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MO16 - Prognostic and Predictive Biomarkers IV (ID 97)
- Event: WCLC 2013
- Type: Mini Oral Abstract Session
- Track: Medical Oncology
- Presentations: 1
- Moderators:S. Toyooka, J.C. Yang
- Coordinates: 10/29/2013, 16:15 - 17:45, Parkside Auditorium, Level 1
MO16.07 - Higher frequency of genetic aberrations in KRAS- than in EGFR-mutated NSCLCs. A next-generation sequencing study on 96 samples. (ID 1094)
16:15 - 17:45 | Author(s): M. Lund-Iversen
Genetic subtyping is increasingly being clinically relevant in NSCLC, and the search for novel targetable driver mutations is warranted. We intended to study the frequency and types of a vast number of potential druggable genetic aberrations in a large cohort of non-small cell lung cancers of all major histological subtypes. Herein we report the first findings.
Blood samples and tumor tissue was obtained from 96 operated early stage lung cancer patients admitted to Oslo University Hospital-Rikshospitalet in the period 2006-2011. Tissue was taken from the excised tumours, snap frozen in liquid nitrogen in the operation room, and stored at -80[o]C until DNA isolation. The tumor cell content in the specimens was found to be more than 70% in most samples. DNA was isolated from both tumor and corresponding blood sample according to standard procedures. High-throughput sequencing was performed using the SureSelect Human Kinome kit (Agilent Technologies), with capture probes that target 3.2 Mb of the human genome and include exons for all known kinases, select cancer-specific genes and their associated UTRs, in total 612 genes. The derived sequence reads were analyzed based on a pipeline including calling variations, somatic mutations, DNA copy number changes, indels and genomic rearrangements, as well as functional annotations.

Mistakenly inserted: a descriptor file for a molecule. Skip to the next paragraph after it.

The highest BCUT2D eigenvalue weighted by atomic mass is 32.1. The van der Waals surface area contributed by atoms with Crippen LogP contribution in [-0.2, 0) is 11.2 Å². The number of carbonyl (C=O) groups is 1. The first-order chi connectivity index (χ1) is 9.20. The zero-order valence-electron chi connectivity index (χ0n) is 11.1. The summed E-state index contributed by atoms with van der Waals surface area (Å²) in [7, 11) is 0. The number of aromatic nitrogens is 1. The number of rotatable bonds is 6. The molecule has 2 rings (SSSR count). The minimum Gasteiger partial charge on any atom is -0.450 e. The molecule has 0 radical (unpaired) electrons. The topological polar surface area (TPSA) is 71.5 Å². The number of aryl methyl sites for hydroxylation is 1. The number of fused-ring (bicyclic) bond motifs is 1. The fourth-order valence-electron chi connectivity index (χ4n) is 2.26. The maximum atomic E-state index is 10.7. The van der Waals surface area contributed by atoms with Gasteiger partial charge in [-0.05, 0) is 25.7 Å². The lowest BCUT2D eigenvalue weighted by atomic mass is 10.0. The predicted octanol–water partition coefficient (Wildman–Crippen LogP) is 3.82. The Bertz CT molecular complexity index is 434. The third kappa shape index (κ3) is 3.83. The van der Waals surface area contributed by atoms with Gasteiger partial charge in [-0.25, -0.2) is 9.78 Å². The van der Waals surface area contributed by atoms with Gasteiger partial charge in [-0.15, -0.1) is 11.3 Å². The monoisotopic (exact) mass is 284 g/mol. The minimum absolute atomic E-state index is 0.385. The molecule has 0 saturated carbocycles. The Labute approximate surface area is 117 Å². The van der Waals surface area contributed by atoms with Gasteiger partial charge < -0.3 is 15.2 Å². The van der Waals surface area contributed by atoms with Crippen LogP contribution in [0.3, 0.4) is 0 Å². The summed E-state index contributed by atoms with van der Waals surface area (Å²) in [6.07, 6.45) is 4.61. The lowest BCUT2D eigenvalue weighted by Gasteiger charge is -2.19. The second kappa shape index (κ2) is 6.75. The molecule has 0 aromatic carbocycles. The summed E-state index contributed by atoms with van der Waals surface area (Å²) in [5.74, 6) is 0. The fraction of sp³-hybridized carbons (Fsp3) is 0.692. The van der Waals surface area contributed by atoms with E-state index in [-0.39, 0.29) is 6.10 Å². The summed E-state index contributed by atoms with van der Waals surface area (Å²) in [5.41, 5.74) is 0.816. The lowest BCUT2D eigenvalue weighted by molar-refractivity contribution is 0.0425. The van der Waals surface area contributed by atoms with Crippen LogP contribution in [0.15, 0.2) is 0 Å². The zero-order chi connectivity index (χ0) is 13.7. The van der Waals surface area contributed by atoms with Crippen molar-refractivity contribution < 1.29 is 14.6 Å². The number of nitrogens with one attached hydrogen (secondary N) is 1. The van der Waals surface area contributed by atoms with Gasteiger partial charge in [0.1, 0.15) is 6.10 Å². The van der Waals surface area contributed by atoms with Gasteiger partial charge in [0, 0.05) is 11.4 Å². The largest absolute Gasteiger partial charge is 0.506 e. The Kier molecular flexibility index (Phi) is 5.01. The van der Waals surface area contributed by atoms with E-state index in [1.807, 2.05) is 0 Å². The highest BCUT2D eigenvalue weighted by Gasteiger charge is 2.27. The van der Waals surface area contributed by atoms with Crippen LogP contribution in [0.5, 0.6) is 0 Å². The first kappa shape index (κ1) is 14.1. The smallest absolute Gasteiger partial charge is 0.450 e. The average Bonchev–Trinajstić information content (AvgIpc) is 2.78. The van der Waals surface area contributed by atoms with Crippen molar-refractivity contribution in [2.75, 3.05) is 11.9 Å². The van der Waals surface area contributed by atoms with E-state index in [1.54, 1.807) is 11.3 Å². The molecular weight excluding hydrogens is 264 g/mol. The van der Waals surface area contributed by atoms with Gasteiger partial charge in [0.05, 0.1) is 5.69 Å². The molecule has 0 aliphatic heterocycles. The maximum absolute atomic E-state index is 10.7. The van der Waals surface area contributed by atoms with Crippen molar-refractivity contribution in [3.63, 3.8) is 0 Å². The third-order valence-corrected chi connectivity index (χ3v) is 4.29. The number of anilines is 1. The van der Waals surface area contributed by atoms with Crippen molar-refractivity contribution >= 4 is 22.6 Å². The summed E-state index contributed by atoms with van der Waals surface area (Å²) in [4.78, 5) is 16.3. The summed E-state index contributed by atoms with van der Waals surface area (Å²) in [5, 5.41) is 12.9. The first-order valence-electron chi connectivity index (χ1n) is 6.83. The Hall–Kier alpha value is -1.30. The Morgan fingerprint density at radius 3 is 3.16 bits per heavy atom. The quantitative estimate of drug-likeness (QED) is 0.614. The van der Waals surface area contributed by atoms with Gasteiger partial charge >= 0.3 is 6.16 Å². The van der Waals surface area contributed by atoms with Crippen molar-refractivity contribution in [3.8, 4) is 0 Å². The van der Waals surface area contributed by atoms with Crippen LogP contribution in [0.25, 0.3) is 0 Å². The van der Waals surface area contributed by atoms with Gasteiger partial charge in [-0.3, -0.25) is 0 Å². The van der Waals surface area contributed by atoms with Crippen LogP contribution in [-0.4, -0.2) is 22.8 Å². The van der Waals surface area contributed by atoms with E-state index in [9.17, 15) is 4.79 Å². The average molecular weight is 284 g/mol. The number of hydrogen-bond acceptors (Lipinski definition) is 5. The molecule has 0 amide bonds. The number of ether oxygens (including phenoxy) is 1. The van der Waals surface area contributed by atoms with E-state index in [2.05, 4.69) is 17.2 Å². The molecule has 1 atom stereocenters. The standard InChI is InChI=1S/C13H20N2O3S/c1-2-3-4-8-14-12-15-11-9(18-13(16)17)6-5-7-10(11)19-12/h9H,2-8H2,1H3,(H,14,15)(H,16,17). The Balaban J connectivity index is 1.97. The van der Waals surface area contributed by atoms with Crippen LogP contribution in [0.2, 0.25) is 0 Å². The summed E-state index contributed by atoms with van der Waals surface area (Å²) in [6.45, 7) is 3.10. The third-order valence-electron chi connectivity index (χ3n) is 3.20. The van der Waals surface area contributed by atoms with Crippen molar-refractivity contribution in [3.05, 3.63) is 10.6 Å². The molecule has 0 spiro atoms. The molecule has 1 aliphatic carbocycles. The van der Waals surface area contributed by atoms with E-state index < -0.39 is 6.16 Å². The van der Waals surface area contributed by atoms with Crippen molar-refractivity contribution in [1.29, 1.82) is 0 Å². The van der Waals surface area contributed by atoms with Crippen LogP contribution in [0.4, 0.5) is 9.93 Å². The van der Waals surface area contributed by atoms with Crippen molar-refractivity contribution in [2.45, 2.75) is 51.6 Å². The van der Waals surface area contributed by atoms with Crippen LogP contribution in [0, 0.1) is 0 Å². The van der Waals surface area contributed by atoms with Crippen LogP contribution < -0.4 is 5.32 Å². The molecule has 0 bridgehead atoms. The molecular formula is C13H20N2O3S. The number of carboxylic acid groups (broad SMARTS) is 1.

Tissues from 48 females and 48 males were analyzed; 73 adenocarcinomas, 21 squamous cell carcinomas and 2 large cell carcinomas. 55 patients were in stage I, 27 in II and 14 in stage III. 13 patients were never-smokers. 25 samples harbored a KRAS-mutation and 10 an EGFR mutation. The number of mutated genes per sample varied from 1 to 81. The median number of mutated genes was 14 in the overall cohort, 15 in the EGFR wildtype/KRAS wildtype tumors, 17 in KRAS- mutated patients, 5 in the EGFR-mutated group and 6 in the never-smoking patients (of whom 4 patients were EGFR-mutated).Figure 1
KRAS-mutated tumors contain the same amount of genetic aberrations as in wild-type tumors, whereas EGFR-mutated tumors show a much lower number of mutations per tumor. Never-smokers harbor a low number of mutations independent of EGFR-mutation status. Novel driver mutations are probably found in samples with low numbers of mutations.
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